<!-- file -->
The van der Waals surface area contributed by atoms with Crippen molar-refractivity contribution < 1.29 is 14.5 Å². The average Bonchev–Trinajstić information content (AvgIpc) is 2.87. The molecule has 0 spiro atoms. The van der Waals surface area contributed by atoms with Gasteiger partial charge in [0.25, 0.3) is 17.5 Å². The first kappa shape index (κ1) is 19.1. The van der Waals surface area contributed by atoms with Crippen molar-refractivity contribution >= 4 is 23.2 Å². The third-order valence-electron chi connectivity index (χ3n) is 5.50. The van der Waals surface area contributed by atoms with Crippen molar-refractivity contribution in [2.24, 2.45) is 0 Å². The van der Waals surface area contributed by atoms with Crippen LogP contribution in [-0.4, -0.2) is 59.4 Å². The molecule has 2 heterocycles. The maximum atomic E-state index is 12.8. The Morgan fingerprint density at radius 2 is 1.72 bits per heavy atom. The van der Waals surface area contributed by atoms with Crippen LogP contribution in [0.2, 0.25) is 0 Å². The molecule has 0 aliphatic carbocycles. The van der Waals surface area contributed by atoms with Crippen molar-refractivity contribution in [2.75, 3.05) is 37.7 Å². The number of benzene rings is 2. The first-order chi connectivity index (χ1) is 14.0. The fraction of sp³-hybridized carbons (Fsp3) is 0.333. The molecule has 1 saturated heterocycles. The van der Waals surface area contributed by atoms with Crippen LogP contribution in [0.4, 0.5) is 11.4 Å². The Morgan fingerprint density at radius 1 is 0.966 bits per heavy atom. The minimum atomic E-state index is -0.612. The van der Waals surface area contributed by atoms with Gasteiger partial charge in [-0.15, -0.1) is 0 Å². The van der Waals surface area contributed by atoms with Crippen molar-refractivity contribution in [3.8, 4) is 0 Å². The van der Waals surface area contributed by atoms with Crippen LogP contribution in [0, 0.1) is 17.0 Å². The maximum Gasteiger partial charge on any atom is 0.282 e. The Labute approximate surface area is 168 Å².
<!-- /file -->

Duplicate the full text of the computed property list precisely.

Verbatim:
The van der Waals surface area contributed by atoms with Crippen molar-refractivity contribution < 1.29 is 14.5 Å². The average Bonchev–Trinajstić information content (AvgIpc) is 2.87. The molecule has 0 spiro atoms. The van der Waals surface area contributed by atoms with Gasteiger partial charge in [0.25, 0.3) is 17.5 Å². The first kappa shape index (κ1) is 19.1. The van der Waals surface area contributed by atoms with Crippen molar-refractivity contribution >= 4 is 23.2 Å². The third-order valence-electron chi connectivity index (χ3n) is 5.50. The van der Waals surface area contributed by atoms with Crippen molar-refractivity contribution in [2.24, 2.45) is 0 Å². The van der Waals surface area contributed by atoms with Crippen LogP contribution in [-0.4, -0.2) is 59.4 Å². The molecule has 2 heterocycles. The maximum atomic E-state index is 12.8. The Morgan fingerprint density at radius 2 is 1.72 bits per heavy atom. The van der Waals surface area contributed by atoms with Crippen LogP contribution in [0.2, 0.25) is 0 Å². The molecule has 0 aliphatic carbocycles. The van der Waals surface area contributed by atoms with Crippen molar-refractivity contribution in [2.75, 3.05) is 37.7 Å². The number of benzene rings is 2. The first-order chi connectivity index (χ1) is 14.0. The fraction of sp³-hybridized carbons (Fsp3) is 0.333. The molecule has 1 saturated heterocycles. The van der Waals surface area contributed by atoms with Crippen LogP contribution in [0.4, 0.5) is 11.4 Å². The Morgan fingerprint density at radius 1 is 0.966 bits per heavy atom. The minimum atomic E-state index is -0.612. The van der Waals surface area contributed by atoms with Gasteiger partial charge in [-0.15, -0.1) is 0 Å². The van der Waals surface area contributed by atoms with Crippen molar-refractivity contribution in [3.8, 4) is 0 Å². The van der Waals surface area contributed by atoms with Crippen LogP contribution in [0, 0.1) is 17.0 Å². The maximum Gasteiger partial charge on any atom is 0.282 e. The Labute approximate surface area is 168 Å².